At the end of the nineteenth century, a real revolution took place in Greece with the discovery, on the banks of the Aegean Sea, of the first European civilizations. Greek antiquity, which had always fascinated the West, suddenly revealed its oldest past. Real explorers such as Heinrich Schliemann or Arthur Evans, following the footsteps of a legendary Greece, the heroes of the Illiade and the Odyssey, have discovered unsuspected worlds, giving their contemporaries a real archaeological adventure.
The discovery of the remains of Troy, Mycenae and Knossos, the exploration of the mysterious Santorini have, among other discoveries, revealed the wealth of Aegean art. Pottery, frescoes, architectures and decorative motifs possessed an originality and a formal grace that aroused in France a real artistic upheaval, deeply permeating the style of the Belle Epoque before marking the modern art.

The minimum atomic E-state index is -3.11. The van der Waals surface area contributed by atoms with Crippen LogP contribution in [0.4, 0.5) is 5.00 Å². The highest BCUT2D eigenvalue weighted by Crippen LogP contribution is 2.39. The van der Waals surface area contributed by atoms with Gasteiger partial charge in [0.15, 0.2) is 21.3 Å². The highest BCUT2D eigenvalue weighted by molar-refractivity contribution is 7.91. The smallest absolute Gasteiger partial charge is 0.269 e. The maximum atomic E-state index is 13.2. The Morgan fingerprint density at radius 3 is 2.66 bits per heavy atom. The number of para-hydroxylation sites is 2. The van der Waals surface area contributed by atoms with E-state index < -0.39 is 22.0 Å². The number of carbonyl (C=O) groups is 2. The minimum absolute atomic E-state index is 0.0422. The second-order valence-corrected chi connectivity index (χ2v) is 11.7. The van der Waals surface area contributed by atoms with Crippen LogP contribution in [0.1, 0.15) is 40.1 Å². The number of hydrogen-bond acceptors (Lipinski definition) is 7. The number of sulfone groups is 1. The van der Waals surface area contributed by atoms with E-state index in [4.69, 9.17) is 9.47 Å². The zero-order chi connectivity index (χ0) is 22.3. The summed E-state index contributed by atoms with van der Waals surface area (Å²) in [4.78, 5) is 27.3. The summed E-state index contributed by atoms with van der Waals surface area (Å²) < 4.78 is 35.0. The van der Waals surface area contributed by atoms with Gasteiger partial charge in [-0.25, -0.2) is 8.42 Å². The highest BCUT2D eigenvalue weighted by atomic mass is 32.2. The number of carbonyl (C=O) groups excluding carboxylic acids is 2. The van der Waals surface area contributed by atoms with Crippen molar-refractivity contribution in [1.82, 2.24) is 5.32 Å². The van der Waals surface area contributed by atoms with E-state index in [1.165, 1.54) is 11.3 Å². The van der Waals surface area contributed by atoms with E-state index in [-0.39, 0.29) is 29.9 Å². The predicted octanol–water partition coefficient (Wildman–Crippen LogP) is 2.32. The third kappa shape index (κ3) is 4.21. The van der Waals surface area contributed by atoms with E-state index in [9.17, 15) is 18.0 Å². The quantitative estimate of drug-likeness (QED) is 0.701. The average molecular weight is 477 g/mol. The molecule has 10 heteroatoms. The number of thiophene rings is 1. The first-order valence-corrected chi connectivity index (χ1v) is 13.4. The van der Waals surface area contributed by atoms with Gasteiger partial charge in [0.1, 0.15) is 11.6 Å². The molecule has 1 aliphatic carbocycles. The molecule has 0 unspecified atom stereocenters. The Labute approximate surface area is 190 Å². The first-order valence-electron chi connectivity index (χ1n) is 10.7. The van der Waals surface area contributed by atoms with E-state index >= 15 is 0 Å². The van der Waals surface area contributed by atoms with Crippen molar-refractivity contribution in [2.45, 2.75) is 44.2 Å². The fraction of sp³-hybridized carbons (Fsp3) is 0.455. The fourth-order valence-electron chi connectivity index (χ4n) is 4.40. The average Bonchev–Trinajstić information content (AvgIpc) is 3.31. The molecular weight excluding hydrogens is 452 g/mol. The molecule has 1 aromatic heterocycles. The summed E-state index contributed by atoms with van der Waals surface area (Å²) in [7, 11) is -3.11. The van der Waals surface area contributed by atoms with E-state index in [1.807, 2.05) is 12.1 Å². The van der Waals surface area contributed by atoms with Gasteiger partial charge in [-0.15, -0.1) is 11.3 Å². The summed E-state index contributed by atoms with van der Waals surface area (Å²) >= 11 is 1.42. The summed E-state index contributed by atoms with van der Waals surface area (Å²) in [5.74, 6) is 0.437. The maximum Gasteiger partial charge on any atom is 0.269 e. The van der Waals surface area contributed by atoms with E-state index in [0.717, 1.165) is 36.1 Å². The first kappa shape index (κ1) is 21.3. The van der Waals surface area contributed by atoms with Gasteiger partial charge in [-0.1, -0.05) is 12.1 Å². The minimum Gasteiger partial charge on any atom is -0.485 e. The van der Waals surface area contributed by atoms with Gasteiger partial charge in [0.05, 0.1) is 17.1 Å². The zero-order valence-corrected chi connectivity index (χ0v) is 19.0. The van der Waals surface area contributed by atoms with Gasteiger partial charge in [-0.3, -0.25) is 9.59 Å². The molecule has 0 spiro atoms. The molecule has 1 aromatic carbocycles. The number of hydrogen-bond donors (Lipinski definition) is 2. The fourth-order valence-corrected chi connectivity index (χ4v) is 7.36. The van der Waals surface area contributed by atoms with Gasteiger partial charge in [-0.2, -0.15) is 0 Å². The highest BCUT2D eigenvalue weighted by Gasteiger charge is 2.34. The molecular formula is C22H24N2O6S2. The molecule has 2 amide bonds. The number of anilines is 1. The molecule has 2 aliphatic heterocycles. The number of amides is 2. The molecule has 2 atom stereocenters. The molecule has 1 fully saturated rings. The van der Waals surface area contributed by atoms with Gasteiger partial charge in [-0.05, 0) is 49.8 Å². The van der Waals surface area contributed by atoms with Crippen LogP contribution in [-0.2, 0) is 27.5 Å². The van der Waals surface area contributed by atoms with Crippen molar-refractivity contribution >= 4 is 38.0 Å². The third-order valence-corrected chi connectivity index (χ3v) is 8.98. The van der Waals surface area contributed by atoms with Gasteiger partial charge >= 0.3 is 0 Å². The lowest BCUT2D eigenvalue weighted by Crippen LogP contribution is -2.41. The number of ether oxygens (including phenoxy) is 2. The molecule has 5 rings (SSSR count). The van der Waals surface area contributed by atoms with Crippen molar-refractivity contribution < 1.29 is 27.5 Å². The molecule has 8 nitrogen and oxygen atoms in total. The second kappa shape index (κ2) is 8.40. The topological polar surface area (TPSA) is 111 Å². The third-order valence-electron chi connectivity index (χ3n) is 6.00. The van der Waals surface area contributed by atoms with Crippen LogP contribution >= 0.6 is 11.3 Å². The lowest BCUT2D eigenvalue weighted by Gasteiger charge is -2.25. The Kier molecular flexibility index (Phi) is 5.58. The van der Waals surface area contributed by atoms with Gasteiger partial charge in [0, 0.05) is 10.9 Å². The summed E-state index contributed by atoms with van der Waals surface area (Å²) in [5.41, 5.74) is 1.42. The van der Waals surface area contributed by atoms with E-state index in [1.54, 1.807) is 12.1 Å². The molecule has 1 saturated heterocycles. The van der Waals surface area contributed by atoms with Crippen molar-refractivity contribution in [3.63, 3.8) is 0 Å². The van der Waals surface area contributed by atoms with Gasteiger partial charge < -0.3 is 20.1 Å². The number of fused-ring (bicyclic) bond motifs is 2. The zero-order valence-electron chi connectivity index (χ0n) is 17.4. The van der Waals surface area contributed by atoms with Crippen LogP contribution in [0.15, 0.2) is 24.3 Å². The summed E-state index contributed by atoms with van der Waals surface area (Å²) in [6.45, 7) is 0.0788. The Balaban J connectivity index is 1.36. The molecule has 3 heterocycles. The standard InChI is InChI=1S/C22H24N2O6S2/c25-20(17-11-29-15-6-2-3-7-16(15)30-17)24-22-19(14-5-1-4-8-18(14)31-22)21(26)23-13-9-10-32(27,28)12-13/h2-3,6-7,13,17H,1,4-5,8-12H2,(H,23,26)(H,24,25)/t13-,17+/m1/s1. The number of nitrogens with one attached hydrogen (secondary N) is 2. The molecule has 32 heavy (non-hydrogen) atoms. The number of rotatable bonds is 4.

This is one of the little-known aspects of this pioneering research that shows the exhibition presented at the National Archeology Museum: between dream and archeology, science and art, were able, again, to combine to draw, in the heart of Greece origins, shapes and colors that still seduce us today.